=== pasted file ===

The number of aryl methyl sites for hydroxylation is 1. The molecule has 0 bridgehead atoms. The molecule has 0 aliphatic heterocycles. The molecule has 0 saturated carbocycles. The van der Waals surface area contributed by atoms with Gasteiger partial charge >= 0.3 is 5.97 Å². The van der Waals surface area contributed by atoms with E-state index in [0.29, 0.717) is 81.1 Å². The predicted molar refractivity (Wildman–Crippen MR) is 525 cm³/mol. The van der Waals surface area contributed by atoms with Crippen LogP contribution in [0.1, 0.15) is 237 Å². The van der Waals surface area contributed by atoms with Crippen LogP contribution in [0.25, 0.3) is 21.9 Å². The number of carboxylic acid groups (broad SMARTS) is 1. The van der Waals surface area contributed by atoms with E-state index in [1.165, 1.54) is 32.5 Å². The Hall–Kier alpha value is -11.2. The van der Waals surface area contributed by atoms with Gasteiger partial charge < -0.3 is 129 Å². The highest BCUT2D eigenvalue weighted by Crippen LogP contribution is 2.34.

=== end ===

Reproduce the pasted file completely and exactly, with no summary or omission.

The number of aryl methyl sites for hydroxylation is 1. The molecule has 0 bridgehead atoms. The molecule has 0 aliphatic heterocycles. The molecule has 0 saturated carbocycles. The van der Waals surface area contributed by atoms with Gasteiger partial charge >= 0.3 is 5.97 Å². The van der Waals surface area contributed by atoms with E-state index in [0.29, 0.717) is 81.1 Å². The predicted molar refractivity (Wildman–Crippen MR) is 525 cm³/mol. The van der Waals surface area contributed by atoms with Crippen LogP contribution in [0.1, 0.15) is 237 Å². The van der Waals surface area contributed by atoms with Crippen LogP contribution in [0.25, 0.3) is 21.9 Å². The number of carboxylic acid groups (broad SMARTS) is 1. The van der Waals surface area contributed by atoms with E-state index in [1.165, 1.54) is 32.5 Å². The Hall–Kier alpha value is -11.2. The van der Waals surface area contributed by atoms with Gasteiger partial charge < -0.3 is 129 Å². The highest BCUT2D eigenvalue weighted by Crippen LogP contribution is 2.34.